If you’re drawing up a will, this seniors’ tale may prompt you to reconsider who you’ll name as executor.
Maud and Stephanie, spinsters in their early 80s, had been close friends for 15 years before Maud died naming a trust company as her executor.
Always well paid in a responsible job, she had lived frugally renting a 650 square foot, two-bedroom apartment. Forsaken by estranged family who nevertheless hovered like vultures waiting to divvy up her possessions, in the final months before her death she revised her will leaving 90 percent of her $500,000 estate to Stephanie, the other 10 percent to another friend.
Maud’s will stipulated Stephanie and the other friend were to help themselves to whichever of her possessions they chose – jewellery, fine pieces of furniture, high end clothing. Leftovers were to be donated to Goodwill.
Every executor’s initial responsibility is to physically safeguard assets and documents by sealing the property from unauthorized visitors, and itemizing the assets to record what they are. This Maud’s trust company failed to do.
Relatives with door keys swooped in to cherry pick her belongings. (Who gave them Maud’s keys?)
Charged to probate this simplest of wills, the trust company assigned Maud’s file to an insolent junior clerk. When Stephanie phoned with questions, or to request a meeting, this clerk snapped, “I’m too busy to talk to you”, or, “I have no time to meet with you.”
Stymied and demoralized by this clerk’s supercilious treatment, Stephanie shared her tribulations with a confidant, recounting actions far beyond the ethical realm of responsible executor behaviour:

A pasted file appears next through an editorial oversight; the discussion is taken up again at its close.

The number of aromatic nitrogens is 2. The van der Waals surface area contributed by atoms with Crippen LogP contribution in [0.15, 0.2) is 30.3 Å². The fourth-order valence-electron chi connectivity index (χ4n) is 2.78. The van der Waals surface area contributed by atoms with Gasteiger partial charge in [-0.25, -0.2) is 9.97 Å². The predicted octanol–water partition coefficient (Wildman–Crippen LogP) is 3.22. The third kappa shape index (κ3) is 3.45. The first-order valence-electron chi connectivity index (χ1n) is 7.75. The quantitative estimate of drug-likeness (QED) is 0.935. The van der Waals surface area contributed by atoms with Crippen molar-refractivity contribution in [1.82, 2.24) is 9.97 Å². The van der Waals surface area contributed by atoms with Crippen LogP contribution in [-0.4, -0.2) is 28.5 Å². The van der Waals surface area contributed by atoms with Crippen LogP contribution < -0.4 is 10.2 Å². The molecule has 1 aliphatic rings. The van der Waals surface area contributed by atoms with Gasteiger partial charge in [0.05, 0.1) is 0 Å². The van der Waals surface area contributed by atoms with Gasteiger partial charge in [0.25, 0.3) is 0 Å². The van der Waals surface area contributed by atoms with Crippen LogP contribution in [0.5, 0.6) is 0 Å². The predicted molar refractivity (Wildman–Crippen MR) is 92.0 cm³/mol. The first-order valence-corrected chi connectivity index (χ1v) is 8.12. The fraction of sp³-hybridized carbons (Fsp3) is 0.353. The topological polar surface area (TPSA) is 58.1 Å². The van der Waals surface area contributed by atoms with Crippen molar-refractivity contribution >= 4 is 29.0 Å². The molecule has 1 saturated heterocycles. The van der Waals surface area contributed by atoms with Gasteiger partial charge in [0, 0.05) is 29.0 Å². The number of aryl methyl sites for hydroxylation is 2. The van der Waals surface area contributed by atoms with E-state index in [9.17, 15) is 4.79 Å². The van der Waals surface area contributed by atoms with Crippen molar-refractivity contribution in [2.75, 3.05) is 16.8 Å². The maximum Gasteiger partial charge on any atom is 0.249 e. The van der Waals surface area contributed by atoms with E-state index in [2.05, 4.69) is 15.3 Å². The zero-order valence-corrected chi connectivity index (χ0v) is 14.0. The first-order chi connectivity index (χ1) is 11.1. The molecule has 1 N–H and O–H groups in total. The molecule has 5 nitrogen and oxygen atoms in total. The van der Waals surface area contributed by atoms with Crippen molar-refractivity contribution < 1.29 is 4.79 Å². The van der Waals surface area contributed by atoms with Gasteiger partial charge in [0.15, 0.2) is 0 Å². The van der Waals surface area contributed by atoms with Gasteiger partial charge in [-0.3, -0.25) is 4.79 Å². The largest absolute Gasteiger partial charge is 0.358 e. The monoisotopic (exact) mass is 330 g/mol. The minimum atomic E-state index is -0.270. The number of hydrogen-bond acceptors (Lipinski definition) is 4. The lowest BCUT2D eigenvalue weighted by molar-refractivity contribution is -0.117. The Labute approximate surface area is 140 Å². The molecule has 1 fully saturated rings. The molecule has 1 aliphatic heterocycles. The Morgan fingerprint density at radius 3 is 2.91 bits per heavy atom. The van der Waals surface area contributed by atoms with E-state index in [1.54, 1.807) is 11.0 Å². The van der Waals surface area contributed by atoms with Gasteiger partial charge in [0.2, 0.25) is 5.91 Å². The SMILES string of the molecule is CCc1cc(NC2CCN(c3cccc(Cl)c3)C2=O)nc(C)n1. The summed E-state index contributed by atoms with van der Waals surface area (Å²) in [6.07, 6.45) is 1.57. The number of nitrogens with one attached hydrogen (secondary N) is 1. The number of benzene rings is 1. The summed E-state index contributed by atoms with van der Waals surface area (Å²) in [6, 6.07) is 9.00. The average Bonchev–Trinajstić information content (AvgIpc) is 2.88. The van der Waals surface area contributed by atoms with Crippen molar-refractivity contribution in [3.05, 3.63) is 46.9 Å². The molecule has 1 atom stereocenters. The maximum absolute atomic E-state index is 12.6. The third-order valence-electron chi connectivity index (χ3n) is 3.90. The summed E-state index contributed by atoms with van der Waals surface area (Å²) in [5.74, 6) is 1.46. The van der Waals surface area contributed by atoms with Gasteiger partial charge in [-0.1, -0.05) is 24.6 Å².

Instead of boxing Maud’s few remaining belongings, putting them in storage, and vacating the apartment, the trust company continued to rent Maud’s essentially empty apartment for seven months, squandering $14,000 of Maud’s estate. Why? Does the apartment manager have a friendly arrangement with this trust company? In addition, the trust company paid $4,150.12 for 67 hours of apartment cleaning by a subcontractor. Cleaning was explained to include sorting through Maud’s files, destroying any documents the subcontractor deemed worthless.
What credentials did the subcontracting cleaning company have for perusing Maud’s private documents and what, if any, qualifications for deciding which documents were only trash?
And despite Maud’s will clearly specifying once her two heirs had chosen what they wanted to keep, anything left over was to be donated to Goodwill, the trust company sold her leftovers at auction. Photos purporting to show movers parked to haul away Maud’s leftovers are not closed Goodwill trucks. They look like disposal trucks.
Stephanie’s confidant was stunned to learn of this executor’s breaches, greeting one revelation after another with a “Wow!” of disbelief.
At the least, the trust company appears to have breached their contract with Maud, putting her assets at risk, ignoring her specified wishes. But what recourse does Stephanie have? Since the apartment was never sealed or Maud’s belongings itemized, what proof does Stephanie have of what may or may not have existed before unauthorized persons raided Maud’s apartment and helped themselves?
She can hire a lawyer to take on the trust company, or she can contact the appropriate ombudsperson. Each financial company has its own ombudsperson to investigate clients’ complaints.
So name a trust company to file taxes, along with a trusted personal friend as co-executor to watch over the trust company.